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Theatre Review by James Wilson - January 8, 2018

Bobby Moreno, Anson Mount
Photo by Joan Marcus

Robert O'Hara's Mankind, now playing at Playwrights Horizons, begins with a bang. After a night of lovemaking, Jason (Bobby Moreno) reluctantly tells his noncommittal sex buddy Mark (Anson Mount), "Dude, I'm pregnant." Mark doesn't need any time to contemplate the couple's options. He instinctively responds: "Dude, get rid of it." Set in a presumably not-so distant future in which women have become extinct, the play's very funny, very human opening is unfortunately quickly subsumed by a host of big ideas and controversial social issues. By my observation the playwright takes satirical aim at male-male relationships, expressions of gender, climate change, the limits of patriarchy, the emergence of a fascist State, and most prominently, the destructiveness and hypocrisy of organized religion. It all feels scattershot, and as a result, Mankind is as frustrating as it is enervating.

The first few scenes of Mankind, which O'Hara also directed, has glimmers of promise. After the post-coital introduction the play goes into darker territory as the two men are imprisoned for an attempted abortion, which in the dystopian, Big Brother society is considered murder in the first degree. When the couple give birth to a baby girl (supposedly because one of the fathers had previously had an abortion?), they are instant celebrities. They appear on a television talk show, and Jason and Mark inadvertently start a new religion when the infant, christened Cry-Baby, suddenly dies. By the end of the act the nascent religion has created mass hysteria among a cult of male feminists.

The inclusion of the over-the-top talk show scene with its exaggeratedly fey and deadpan hosts (David Ryan Smith and Ariel Shafir, respectively) recalls the comedy-sketch collage structure O'Hara employed in his far more successful and more pointedly satirical earlier play, Bootycandy. Similarly, the first act concludes with a hyperbolic and rather cringe-inducing religious ceremony featuring a fire-and-brimstone preacher (André De Shields educing memories of his iconic Wiz performance). The men in the theatre are invited to stand and participate in the ritual (some men are given golden Cry-Baby idols to hold), and the male congregants are asked to join in a recited prayer to the "most merciful Goddess." (It should be noted that Dede M. Ayite's ceremonial costumes are appropriately resplendent.)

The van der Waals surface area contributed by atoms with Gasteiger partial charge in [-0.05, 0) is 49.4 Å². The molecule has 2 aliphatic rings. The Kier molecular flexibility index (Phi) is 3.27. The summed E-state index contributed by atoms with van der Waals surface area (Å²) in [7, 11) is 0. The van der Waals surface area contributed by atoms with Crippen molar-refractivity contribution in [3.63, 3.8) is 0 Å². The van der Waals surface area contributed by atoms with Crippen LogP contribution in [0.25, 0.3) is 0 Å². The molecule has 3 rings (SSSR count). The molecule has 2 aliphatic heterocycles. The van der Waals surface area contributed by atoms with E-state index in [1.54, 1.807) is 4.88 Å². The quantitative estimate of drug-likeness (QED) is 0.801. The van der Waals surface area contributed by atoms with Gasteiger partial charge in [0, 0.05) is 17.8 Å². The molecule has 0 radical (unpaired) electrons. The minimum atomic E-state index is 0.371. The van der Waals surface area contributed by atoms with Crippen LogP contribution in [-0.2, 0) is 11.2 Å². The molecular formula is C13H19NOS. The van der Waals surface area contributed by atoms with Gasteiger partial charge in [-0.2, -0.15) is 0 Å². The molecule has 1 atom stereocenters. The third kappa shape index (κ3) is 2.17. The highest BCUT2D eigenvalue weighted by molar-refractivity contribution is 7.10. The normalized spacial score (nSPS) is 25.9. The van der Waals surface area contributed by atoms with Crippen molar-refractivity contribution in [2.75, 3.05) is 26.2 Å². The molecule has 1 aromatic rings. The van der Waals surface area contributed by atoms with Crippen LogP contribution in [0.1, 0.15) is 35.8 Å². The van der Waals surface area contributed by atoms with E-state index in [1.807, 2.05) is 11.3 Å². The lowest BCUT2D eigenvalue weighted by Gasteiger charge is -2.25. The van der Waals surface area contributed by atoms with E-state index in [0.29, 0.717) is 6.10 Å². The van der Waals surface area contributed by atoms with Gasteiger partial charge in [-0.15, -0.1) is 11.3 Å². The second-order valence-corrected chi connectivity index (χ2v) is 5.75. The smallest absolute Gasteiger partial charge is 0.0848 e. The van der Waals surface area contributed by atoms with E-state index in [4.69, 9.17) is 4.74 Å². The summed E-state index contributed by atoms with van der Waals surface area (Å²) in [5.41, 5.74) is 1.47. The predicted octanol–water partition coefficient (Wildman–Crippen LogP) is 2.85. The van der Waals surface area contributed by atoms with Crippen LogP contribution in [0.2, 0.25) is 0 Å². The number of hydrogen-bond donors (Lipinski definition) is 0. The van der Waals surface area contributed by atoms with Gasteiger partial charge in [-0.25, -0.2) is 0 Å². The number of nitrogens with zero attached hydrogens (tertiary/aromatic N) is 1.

André De Shields, Anson Mount, Ariel Shafir
Photo by Joan Marcus

The second act is even loopier and more meandering than the first as the couple must confront the havoc they have caused with their new religion and the revelation that Jason is once again pregnant. Incidentally, perhaps as a means of rehearsing a Creation story, the opening dialogue is repeated three times in different contexts through the play. Needless to say, it is less effective on successive hearings and the repetition produces a whiff of comic desperation. The play, though, ends with a spark of hope as gender roles appear to be evolving and women may once again come back into being.

Alex Jainchill's industrial lighting and Clint Ramos's austere, modernist design evoke a sense of futuristic rigid control and social order. Additionally, most of the scenes change with a slow revolve and a projected supertitle to indicate a shift in theme or focus. The elongated transitions, while perhaps meant to produce an ominous alienation effect, instead work against any comic momentum the play might engender. The pauses also allow time for considering the work's flaws as well as the provocative decision to produce a play about reproductive rights with no women in the cast, few on the production team, and a sizeable number of audience members who are blatantly ignored in the interactive catechism segment because of their gender.

In a recent interview O'Hara says he was inspired by Douglas Turner Ward's Day of Absence, a play which imagines society without black people. Crucially, however, that play, written by an African American, is intended to be performed by black actors in whiteface. Above all else, Mankind lacks a self-reflective level of irony that might have made the play more successful as social satire.

My uneasiness was heightened during a curtain speech when one of the actors stepped forward and informed the audience of the production's and theatre's commitment to assuring women control over their own bodies. In support of this conviction, the company is soliciting money for Planned Parenthood after every performance. I was happy to contribute to an organization that has my utmost respect, but after a full evening without a single woman's voice and then punctuated with a well-meaning actor representing the premier women's health care institution, I felt mightily uncomfortable (and not in a good way). I couldn't help but feeling that the play might have been more appropriately titled Mansplain.

Through January 28
Playwrights Horizons Mainstage Theater, 416 West 42nd Street, between Ninth and Tenth Avenues
Tickets online and current Performance Schedule: TicketCentral

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